Saturday, December 29, 2012


Now that I have had  a year’s sabbatical from my blog (I had a year away from writing it for a variety of personal reasons), I’m wondering if there is a word specific to a blog sabbatical. Perhaps I could make up a word, something like “Sablogital.”

One of my recent pleasures was to watch Barbara Freed’s film called “A Model for Matisse.” I had found information on the film on the Internet and suggested to the Guelph Public Library that they order it to add to their holdings. To my delight, the GPL did just that, and in only two months’ time I received an email saying the film was being held for me at the main branch, which is within walking distance of where I live.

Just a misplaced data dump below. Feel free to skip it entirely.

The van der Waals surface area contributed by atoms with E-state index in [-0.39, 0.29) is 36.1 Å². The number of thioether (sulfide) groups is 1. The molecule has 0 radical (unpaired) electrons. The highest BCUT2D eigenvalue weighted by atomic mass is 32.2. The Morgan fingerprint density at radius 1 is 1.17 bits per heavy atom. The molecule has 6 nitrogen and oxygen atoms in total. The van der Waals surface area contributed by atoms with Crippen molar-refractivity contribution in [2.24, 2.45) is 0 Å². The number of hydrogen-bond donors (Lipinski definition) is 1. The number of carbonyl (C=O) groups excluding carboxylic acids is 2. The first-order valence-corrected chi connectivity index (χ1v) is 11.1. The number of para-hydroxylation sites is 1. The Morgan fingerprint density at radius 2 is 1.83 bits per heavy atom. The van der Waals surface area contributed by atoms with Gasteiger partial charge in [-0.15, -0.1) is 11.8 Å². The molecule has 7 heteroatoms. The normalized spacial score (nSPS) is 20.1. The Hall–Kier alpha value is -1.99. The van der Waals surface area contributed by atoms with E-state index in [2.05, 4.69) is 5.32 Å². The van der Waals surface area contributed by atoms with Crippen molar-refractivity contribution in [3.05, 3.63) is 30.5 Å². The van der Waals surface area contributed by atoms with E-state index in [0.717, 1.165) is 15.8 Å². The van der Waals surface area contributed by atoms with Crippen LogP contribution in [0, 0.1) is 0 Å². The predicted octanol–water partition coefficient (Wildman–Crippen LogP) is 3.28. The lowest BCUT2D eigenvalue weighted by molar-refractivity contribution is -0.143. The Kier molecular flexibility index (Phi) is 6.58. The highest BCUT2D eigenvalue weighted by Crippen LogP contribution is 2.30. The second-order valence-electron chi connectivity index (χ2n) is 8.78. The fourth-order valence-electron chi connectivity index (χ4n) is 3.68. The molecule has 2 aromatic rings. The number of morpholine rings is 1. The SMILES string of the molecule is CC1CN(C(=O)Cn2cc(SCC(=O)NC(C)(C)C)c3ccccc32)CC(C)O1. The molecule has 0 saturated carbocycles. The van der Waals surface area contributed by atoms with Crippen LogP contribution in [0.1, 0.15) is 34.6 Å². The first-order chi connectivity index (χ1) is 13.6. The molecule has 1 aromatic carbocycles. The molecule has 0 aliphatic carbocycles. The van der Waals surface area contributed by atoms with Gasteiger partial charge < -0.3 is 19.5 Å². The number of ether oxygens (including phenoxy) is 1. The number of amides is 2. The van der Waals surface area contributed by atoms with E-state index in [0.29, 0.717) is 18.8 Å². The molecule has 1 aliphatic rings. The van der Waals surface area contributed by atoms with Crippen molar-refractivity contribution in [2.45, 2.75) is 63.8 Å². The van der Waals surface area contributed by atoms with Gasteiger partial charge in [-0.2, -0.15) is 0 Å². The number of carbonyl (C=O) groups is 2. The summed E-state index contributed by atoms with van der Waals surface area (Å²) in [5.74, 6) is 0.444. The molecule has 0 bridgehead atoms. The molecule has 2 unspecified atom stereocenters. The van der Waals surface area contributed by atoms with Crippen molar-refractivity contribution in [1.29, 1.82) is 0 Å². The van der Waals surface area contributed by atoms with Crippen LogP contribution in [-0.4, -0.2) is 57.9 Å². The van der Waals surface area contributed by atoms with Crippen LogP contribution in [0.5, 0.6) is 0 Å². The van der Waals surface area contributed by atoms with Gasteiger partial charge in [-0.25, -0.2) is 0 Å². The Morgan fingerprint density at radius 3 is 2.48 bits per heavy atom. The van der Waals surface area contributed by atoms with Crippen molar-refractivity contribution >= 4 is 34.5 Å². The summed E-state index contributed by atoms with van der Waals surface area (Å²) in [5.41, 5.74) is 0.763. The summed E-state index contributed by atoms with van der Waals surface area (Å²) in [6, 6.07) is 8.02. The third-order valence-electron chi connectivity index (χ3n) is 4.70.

This film is the little-known story of how the Matisse Chapel in Vence, France came to be. Toward the end of his life, when Matisse required nursing care, he advertised in Nice for a young, pretty nurse. The ad was answered by the twenty-one-year-old nursing student, Monique Bourgeois.

Bourgeois later joined a Dominican convent and became Sister Jacques-Marie. One day she showed Matisse a drawing she did of the Assumption, and he suggested it would be suitable as a stained glass window. It was this sketch that inspired Matisse to design and oversee the building of the Chapelle du Rosaire, which included the floors, the walls, the windows and even the vestments for priests. Over a four-year period Sister Jacques-Marie worked as the liaison between Matisse and her religious community as he planned and built the chapel.

The film beautifully tells the story of the friendship between these two, the artist and the nun.